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Greenpeace activists charged for nuke break-in

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Greenpeace activists charged for nuke break-in
13:47 CEST+02:00
Thirty activists who broke into two Swedish nuclear power plants on Tuesday were formally charged with trespassing on Friday.

All of the detainees are foreigners and public radio station Sveriges Radio (SR) identified some of them as Germans.

Some 29 activists from the environmental group Greenpeace were charged with trespass and one was charged with aggravated trespass.

The latter was charged with the more serious offence as he was able to remain within the power station for more than a day.

The charges relate to the a break in to the Forsmark nuclear power plant in eastern Sweden and could see the activists fined. Four interpreters were employed to assist the court.

More than 60 activists in total including two from environmental group Greenpeace on Tuesday entered two of Sweden's three nuclear plants to highlight security weaknesses and concerns over the safety of the decades-old facilities.

"Our two activists left by themselves to be on the evening TV news. They were never found" while on the premises, Greenpeace Sweden spokesman Daniel Bengtsson said on Wednesday.

"It's really surprising that they were able to stay hidden for so long. We thought we'd stay for 24 hours, and it's been 38 hours."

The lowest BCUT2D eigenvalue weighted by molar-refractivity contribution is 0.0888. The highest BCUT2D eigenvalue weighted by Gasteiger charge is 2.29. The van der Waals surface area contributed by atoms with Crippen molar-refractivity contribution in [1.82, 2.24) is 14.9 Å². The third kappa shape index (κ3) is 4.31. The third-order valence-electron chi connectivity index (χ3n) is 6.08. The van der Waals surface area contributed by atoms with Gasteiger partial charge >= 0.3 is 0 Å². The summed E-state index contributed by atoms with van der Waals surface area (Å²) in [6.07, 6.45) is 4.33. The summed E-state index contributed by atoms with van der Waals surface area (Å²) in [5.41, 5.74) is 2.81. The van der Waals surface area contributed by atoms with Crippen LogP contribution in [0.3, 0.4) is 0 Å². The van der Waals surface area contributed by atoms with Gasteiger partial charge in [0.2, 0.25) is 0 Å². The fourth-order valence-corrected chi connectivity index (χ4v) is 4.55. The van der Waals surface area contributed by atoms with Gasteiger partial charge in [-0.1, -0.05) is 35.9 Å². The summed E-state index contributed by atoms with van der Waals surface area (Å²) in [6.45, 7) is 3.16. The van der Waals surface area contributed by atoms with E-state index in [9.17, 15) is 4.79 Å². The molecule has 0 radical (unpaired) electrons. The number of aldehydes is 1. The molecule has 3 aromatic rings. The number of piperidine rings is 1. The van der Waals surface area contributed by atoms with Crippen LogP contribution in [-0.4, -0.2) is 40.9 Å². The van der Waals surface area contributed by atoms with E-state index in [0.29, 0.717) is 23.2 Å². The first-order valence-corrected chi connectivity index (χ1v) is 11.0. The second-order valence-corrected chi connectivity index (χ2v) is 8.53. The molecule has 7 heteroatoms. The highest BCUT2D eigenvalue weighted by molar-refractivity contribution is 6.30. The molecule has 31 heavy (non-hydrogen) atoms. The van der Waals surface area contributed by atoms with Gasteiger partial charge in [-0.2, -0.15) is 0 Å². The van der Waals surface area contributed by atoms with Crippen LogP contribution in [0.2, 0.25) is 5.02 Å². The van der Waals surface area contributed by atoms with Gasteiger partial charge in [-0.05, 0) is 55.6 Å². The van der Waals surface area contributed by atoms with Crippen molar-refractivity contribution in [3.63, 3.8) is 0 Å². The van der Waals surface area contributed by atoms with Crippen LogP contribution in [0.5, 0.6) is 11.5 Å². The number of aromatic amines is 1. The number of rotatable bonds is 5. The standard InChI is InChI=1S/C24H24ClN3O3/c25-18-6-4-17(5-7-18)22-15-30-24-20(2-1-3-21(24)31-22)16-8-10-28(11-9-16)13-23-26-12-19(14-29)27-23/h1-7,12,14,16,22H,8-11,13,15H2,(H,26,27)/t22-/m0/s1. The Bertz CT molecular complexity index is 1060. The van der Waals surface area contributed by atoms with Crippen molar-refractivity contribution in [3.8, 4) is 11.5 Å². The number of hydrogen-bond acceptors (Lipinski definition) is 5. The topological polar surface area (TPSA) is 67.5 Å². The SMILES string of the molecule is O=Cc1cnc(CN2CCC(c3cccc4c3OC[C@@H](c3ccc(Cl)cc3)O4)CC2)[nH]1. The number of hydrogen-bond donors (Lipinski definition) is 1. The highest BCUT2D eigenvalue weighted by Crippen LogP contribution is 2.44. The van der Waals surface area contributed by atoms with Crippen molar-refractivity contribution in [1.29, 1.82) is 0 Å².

While the two were able to avoid detection at the Forsmark facility, other activists who had entered the southern Ringhals plant were found by police on Wednesday afternoon.

Eva Hallden, director of the Ringhals plant, told the TT news agency that the security response would have been more intense if the intruders had been considered dangerous.

The government has called on Vattenfall, which operates both plants, to explain the fiasco.

Environment Minister Lena Ek said during a press conference that the government would consider measures to improve security.

Some 35 percent of electricity in Sweden is generated from nuclear power.

Results of the European Union's stress tests of European nuclear reactors have shown that immediate safety upgrades costing billions of euros are needed in power plants "nearly everywhere" in Europe.

Many of the EU's 132 reactors failed to meet international safety standards, according to the report released last week, which was commissioned in the aftermath of Japan's Fukushima disaster in March last year.

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